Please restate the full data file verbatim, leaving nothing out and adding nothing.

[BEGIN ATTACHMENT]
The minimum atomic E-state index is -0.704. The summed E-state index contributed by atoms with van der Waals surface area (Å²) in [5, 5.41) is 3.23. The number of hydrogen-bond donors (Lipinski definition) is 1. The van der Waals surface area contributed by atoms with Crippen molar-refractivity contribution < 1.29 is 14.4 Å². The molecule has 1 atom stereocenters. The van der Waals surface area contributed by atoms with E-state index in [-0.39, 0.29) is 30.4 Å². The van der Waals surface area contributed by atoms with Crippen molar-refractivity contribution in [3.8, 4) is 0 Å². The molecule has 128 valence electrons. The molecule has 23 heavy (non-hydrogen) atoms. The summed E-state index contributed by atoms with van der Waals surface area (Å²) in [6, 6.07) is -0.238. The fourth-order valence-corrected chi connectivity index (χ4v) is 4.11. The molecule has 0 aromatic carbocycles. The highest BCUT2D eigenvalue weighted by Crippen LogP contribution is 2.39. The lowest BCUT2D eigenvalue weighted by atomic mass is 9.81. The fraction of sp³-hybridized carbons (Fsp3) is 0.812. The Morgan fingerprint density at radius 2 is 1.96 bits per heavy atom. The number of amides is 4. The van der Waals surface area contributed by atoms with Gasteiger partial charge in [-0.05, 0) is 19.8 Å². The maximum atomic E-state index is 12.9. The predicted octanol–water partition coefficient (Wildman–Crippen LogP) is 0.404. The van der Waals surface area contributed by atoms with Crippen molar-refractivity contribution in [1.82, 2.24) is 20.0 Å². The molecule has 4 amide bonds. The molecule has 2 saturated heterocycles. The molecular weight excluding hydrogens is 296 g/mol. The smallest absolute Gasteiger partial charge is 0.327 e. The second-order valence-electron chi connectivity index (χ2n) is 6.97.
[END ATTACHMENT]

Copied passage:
The minimum atomic E-state index is -0.704. The summed E-state index contributed by atoms with van der Waals surface area (Å²) in [5, 5.41) is 3.23. The number of hydrogen-bond donors (Lipinski definition) is 1. The van der Waals surface area contributed by atoms with Crippen molar-refractivity contribution < 1.29 is 14.4 Å². The molecule has 1 atom stereocenters. The van der Waals surface area contributed by atoms with E-state index in [-0.39, 0.29) is 30.4 Å². The van der Waals surface area contributed by atoms with Crippen molar-refractivity contribution in [3.8, 4) is 0 Å². The molecule has 128 valence electrons. The molecule has 23 heavy (non-hydrogen) atoms. The summed E-state index contributed by atoms with van der Waals surface area (Å²) in [6, 6.07) is -0.238. The fourth-order valence-corrected chi connectivity index (χ4v) is 4.11. The molecule has 0 aromatic carbocycles. The highest BCUT2D eigenvalue weighted by Crippen LogP contribution is 2.39. The lowest BCUT2D eigenvalue weighted by atomic mass is 9.81. The fraction of sp³-hybridized carbons (Fsp3) is 0.812. The Morgan fingerprint density at radius 2 is 1.96 bits per heavy atom. The number of amides is 4. The van der Waals surface area contributed by atoms with Gasteiger partial charge in [-0.05, 0) is 19.8 Å². The maximum atomic E-state index is 12.9. The predicted octanol–water partition coefficient (Wildman–Crippen LogP) is 0.404. The van der Waals surface area contributed by atoms with Crippen molar-refractivity contribution in [1.82, 2.24) is 20.0 Å². The molecule has 4 amide bonds. The molecule has 2 saturated heterocycles. The molecular weight excluding hydrogens is 296 g/mol. The smallest absolute Gasteiger partial charge is 0.327 e. The second-order valence-electron chi connectivity index (χ2n) is 6.97.